A warming climate could well increase growth rates, pollen viability and fruit set in mango orchards [12]. However, temperatures above 45 °C will affect fruit development, particularly induction, size and number of flowers. Growing areas will experience risks of abnormal flowering and may cause poor fruit to set with reduced quality and yield [27].

It is necessary to compare the different water management techniques. Drip irrigation systems does not cover the entire canopy hence plant remains stressed [16]. Plant growth of mango trees irrigated without controlled watering methods was similar to, but signs of leaf wilting stress were observed under drip irrigated trees [16]. Micro-sprinkling irrigation [18] has the advantage that it can effectively reduce water consumption, increase yields and agronomic water use efficiency. Growers using drip irrigation are changing to micro-sprinkler due to ease of field management and reduced need for water filtration and treatment when using sprinklers [23]. The results of our experience shows the vulnerability of the orchard under scarce irrigation (Figure 3a) as soil becomes very dry but after sprinkler irrigation (Figure 3b) the soil becomes moist. The valve designed operated well and the current required to open it with water circulating was of 170mA which was reduced to 120mA without hydraulic charge. It was further reduced with the pulsed power supply applied to the gear motor. With the turbine working daily, the battery was always charged.

Figure 3:Mango trees under

(a) Null watering and

(b) Sprinkle irrigation.


The effects of orchard floor management systems on weed management, soil conditions, tree growth, tree yield, fruit quality, and fruit storage potential are important [28]. Living mulch systems increases soil respiration, decreased tree vigor, and improved fruit quality but decreases fruit yield [29]. It is important to introduce all the organic matter in the form of a sandwich using a mower for proper orchard floor management [28]. Soil physical properties appeared due to cultural practices and mode of irrigation. The average dry bulk density was 1.37gcm-3 of pure soil and of 1.27gcm- 3 after one year of sprinkle irrigation. These results are very close to the ones obtained under basin and bubbler irrigation [19].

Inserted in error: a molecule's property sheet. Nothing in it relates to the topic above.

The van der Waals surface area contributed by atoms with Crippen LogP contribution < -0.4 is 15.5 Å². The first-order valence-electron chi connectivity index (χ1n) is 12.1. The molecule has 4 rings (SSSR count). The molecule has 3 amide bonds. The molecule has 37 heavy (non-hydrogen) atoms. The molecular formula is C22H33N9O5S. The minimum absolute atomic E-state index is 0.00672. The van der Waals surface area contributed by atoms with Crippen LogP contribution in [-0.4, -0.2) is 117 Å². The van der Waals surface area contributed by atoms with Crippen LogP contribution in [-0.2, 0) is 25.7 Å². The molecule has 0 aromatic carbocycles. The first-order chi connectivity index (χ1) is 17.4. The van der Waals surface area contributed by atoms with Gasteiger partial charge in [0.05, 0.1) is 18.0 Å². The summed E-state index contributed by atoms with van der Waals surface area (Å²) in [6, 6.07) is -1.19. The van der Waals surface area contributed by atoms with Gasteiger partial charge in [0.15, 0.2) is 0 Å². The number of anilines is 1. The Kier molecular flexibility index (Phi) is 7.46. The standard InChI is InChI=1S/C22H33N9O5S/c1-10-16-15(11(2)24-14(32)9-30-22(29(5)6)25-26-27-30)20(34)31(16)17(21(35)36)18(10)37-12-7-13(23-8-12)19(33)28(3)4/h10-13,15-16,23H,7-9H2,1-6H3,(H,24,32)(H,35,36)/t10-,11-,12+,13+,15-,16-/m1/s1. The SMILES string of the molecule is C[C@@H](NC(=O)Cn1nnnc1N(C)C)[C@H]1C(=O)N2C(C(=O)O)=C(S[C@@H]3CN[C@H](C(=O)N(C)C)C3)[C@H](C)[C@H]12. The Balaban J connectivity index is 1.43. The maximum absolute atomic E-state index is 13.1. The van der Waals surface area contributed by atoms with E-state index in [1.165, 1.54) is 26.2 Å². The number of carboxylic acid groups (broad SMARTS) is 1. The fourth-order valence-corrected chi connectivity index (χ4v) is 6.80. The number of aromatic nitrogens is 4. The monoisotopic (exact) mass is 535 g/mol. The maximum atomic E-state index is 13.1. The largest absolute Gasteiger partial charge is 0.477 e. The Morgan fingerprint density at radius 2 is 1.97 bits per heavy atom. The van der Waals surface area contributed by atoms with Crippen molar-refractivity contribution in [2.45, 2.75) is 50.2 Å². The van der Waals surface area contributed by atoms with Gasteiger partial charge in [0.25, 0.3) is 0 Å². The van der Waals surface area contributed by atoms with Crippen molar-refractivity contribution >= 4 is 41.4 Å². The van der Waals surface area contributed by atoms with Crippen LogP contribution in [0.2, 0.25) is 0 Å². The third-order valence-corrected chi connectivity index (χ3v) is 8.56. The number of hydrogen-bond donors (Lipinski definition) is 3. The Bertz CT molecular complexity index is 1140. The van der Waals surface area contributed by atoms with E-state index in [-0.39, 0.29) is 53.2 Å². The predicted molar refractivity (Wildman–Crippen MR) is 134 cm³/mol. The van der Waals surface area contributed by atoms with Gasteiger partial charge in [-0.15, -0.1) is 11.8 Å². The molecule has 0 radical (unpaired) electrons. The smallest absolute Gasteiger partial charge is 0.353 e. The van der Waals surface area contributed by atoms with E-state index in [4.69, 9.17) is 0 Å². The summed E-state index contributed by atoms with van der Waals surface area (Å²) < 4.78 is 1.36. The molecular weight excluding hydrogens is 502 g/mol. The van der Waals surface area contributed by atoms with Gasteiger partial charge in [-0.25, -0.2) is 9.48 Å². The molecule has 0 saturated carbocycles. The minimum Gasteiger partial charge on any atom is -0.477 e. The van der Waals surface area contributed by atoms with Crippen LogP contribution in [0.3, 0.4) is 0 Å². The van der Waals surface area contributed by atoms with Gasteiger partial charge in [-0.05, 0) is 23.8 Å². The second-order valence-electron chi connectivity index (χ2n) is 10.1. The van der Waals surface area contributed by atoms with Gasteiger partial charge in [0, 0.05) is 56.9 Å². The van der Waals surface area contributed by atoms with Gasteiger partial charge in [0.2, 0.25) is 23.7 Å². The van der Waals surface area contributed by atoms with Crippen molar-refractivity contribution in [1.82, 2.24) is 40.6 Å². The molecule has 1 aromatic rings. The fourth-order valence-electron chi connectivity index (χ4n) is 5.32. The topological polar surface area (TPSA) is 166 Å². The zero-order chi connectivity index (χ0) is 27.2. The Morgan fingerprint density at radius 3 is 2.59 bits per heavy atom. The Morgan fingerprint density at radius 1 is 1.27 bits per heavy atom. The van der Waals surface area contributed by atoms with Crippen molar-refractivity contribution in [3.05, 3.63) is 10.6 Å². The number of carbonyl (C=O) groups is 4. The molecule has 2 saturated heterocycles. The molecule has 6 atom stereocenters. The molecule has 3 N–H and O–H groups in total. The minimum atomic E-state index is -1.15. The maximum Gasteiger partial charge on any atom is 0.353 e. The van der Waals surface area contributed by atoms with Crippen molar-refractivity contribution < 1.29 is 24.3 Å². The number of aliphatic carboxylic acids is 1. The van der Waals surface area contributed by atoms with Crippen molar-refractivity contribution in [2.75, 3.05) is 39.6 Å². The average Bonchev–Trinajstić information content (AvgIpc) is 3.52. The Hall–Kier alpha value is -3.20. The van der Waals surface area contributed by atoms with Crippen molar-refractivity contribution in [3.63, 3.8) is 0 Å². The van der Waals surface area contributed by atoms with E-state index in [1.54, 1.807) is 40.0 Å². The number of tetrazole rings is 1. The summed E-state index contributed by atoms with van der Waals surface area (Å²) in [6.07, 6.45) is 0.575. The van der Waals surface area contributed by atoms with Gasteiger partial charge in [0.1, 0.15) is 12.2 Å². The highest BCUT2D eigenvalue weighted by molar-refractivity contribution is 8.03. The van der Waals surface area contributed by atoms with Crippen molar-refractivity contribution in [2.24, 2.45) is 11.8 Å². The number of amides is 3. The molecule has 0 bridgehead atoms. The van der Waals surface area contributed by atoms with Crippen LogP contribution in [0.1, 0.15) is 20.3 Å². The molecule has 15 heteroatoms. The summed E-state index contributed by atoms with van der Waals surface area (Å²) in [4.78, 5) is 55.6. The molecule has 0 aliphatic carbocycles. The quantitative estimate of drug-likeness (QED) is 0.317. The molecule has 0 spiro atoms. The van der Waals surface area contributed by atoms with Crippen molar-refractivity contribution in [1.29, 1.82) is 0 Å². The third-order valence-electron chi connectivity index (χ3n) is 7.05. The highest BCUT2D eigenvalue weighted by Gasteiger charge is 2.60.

Conclusion

The sprinkler system used as floor management worked well as a wildfire eradication schemes in mango orchards. The automated valve was programmed via smartphone and a 1.5HP water pump could be used for 4 hectares. The lithium batteries charged by the turbine allows to have the necessary energy to open and close the automated valves. Current saving was approached by using valves without friction.

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© 2019 Federico F Hahn. This is an open access article distributed under the terms of the Creative Commons Attribution License , which permits unrestricted use, distribution, and build upon your work non-commercially.